The title of this post is misleading; indeed, the name of the museum itself is misleading. Because as of yet, there is literally no such monument to be found, physically, in New York City. Sadly, in spite of its rich jazz history, New York City does not have a jazz museum. Even with the present dismal state of the NEA this is a really egregious set of circumstances. NYC and jazz are in some minds almost synonymous. Dating back to the Harlem Renaissance, informal jazz monuments abound – the Cotton Club, The Blue Note, Lennox Lounge, Birdland, and the Village Gate are just some of the iconic houses of jazz that have come to represent the smoky, bluesy tones of New York City’s rich music history. So the absence of an official home to celebrate, perpetuate and commemorate the city’s jazz was, to say the least, surprising.
Happily, that’s about to change. After a prolonged search, the National Jazz Museum in Harlem is now scheduled to be housed in the soon to be renovated and refurbished Victory Theater in upper Manhattan. Explains founder, Leonard Garment,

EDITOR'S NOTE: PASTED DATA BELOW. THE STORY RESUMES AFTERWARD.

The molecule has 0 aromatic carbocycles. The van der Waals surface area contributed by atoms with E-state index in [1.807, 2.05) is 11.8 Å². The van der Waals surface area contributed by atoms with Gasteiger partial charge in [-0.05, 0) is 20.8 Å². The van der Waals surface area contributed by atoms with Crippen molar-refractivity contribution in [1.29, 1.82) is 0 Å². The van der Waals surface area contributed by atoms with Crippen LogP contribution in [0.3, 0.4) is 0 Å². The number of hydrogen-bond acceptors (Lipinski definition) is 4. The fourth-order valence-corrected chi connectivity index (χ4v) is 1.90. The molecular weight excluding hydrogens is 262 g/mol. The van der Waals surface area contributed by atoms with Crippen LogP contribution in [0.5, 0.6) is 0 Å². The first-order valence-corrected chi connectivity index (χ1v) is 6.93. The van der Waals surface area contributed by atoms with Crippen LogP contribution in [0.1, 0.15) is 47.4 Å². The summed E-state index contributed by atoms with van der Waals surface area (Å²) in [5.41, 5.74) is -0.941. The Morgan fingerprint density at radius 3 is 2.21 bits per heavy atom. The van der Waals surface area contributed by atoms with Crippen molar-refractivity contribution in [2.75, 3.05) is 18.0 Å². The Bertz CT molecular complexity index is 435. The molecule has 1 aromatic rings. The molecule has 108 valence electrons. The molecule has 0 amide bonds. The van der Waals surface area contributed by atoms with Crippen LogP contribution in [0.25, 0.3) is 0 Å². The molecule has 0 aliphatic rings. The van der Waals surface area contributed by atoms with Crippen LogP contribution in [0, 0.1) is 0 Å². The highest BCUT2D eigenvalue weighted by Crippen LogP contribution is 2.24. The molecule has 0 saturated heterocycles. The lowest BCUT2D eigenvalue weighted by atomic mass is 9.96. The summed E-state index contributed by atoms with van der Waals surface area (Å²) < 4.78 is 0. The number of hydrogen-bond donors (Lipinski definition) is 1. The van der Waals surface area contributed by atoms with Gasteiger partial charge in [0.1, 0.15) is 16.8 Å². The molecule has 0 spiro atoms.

In 1996, Art D’Lugoff, then proprietor of the Village Gate, the historic Greenwich Village jazz club, suggested the idea of a jazz museum to his friend David Levy, who is director of the Corcoran Gallery of Art in Washington, a sometime saxophonist and a lifelong jazz enthusiast. The two of them enlisted me. Before entering the practice of law, I had spent some time as a jazz musician; my performing career was brief, but my love of jazz proved permanent. Daryl Libow, a Washington lawyer and amateur jazz historian, joined us. We had lots of enthusiasm and no funding. We soon discovered the limitations of the former and the importance of the latter.
Founded in 1998, the museum has since worked as a virtual entity. In the absence of a true edifice, it has, through its business office and website, successfully sponsored educational and community jazz programs at neighborhood venues. Board members include jazz luminary Wynton Marsalis and other New York business and community members dedicated to establishing a true house of jazz in New York City. Expected to be complete in 2012, the museum has been greeted with great fanfare and welcome by jazz aficionados and local people alike. Finally, New York City will have its own jazz museum. Check it out here: http://www.jazzmuseuminharlem.org.